Minnella EM, Carli F. Prehabilitation and functional recovery for colorectal cancer patients. Eur J Surg Oncol 2018; 44(7): 919-926

    PubMed  Article  PubMed Central  Google Scholar 

  20. 20.

    Zylstra J, Boshier P, Whyte GP, Low DE, Davies AR. Peri-operative patient optimization for oesophageal cancer surgery – From prehabilitation to enhanced recovery. Best Pract Res Clin Gastroenterol 2018; 36: 61-73

    PubMed  Article  Google Scholar 

  21. 21.

    Santa Mina D, Clarke H, Ritvo P, Leung YW, Matthew AG, Katz J, Trachtenberg J, Alibhai SMH. Effect of total-body prehabilitation on postoperative outcomes: a systematic review and meta-analysis. Physiotherapy 2014; 100: 196-207.

    CAS  PubMed  Article  Google Scholar 

  22. 22.

    Moran J, Guinan E, McCormick P, Larkin J, Mockler D, Hussey J, Moriarty J, Wilson F. The ability of prehabilitation to influence postoperative outcome after intra- abdominal operation: A systematic review and meta-analysis. Surgery 2016;160:1189-1201

    PubMed  Article  Google Scholar 

  23. 23.

    Minnella EM, Bousquet-Dion G, Awasthi R, Scheede-Bergdahl C, Carli F. Multimodal prehabilitation improves functional capacity before and after colorectal surgery for cancer: a five-year research experience. Acta Oncol 2017;56:295-300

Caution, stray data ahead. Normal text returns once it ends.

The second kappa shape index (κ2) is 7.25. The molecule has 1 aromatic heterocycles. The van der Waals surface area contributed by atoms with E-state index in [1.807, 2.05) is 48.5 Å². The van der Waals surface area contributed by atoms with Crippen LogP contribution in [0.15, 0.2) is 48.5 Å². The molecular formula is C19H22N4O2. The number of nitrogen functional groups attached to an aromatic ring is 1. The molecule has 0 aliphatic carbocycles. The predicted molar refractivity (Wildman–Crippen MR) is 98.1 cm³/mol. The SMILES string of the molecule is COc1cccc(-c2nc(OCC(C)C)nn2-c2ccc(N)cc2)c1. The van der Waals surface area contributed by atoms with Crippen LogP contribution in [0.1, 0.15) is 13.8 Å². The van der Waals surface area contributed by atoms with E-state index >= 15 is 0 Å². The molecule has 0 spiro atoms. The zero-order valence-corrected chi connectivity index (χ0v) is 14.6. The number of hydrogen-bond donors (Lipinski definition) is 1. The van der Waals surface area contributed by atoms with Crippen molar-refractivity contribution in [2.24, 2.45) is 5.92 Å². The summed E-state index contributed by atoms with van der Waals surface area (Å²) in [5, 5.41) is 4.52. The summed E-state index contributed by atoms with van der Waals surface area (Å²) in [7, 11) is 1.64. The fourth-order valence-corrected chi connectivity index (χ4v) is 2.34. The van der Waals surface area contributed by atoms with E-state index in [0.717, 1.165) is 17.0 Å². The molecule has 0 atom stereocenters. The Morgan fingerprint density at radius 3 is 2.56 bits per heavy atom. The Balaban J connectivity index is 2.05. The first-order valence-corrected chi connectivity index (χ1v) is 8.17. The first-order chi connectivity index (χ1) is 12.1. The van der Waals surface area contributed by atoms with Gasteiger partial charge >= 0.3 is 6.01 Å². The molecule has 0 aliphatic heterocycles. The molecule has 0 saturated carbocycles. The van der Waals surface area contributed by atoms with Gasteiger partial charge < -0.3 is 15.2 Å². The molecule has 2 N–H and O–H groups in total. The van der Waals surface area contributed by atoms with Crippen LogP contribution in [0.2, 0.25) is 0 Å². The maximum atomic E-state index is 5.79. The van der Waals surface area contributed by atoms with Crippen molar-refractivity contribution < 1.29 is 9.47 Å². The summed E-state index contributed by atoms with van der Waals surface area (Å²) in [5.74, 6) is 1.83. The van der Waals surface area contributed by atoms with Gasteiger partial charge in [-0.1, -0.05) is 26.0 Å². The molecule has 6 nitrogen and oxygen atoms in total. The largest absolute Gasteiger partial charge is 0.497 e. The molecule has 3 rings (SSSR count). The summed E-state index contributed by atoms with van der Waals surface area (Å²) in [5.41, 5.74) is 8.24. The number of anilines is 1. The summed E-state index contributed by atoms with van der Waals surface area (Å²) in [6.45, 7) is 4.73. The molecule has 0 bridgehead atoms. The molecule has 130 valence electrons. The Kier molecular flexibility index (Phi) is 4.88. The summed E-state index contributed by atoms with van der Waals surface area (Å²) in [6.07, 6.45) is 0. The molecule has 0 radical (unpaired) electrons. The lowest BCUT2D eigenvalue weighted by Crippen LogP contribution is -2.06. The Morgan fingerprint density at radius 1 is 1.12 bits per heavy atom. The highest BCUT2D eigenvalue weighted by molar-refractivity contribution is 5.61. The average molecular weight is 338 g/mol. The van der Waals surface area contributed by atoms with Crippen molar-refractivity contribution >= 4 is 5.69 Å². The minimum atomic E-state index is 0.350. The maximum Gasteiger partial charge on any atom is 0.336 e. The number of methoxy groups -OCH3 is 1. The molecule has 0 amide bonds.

PubMed  Article  Google Scholar 

  24. 24.

    Lau CSM, Chamberlain RS. Prehabilitation Programs Improve Exercise Capacity Before and After Surgery in Gastrointestinal Cancer Surgery Patients: A Meta-Analysis. J Gastrointest Surg 2019

  25. 25.

    Santa Mina D, Hilton WJ, Matthew AG, Awasthi R, Bousquet-Dion G, Alibhai SMH, Au D, Fleshner NE, Finelli A, Clarke H, Aprikian A, Tanguay S, Carli F. Prehabilitation for radical prostatectomy: A multicentre randomized controlled trial. Surg Oncol 2018; 27: 289-98

    PubMed  Article  Google Scholar 

  26. 26.

    Minnella EM, Awasthi R, Bousquet-Dion G, Ferreira V, Austin B, Audi C, Tanguay S, Aprikian A, Carli F, Kassouf W. Multimodal Prehabilitation to Enhance Functional Capacity Following Radical Cystectomy: A Randomized Controlled Trial. Eur Urol Focus 2019

  27. 27.

    Hughes M, Hackney R, Lamb P, Wigmore S, Deans C, Skipworth R. Prehabilitation before Major Abdominal Surgery: A Systematic Review and Meta-Analysis. World J Surg 2019; 43(7):1661-1668

    PubMed  Article  Google Scholar 

  28. 28.

    Barbour AP, Lagergren P, Hughes R, Alderson D, Barham CP, Blazeby JM. Health- related quality of life among patients with adenocarcinoma of the gastro- oesophageal junction treated by gastrectomy or oesophagectomy. Br J Surg 2008; 95(1): 80-84

    CAS  PubMed  Article  Google Scholar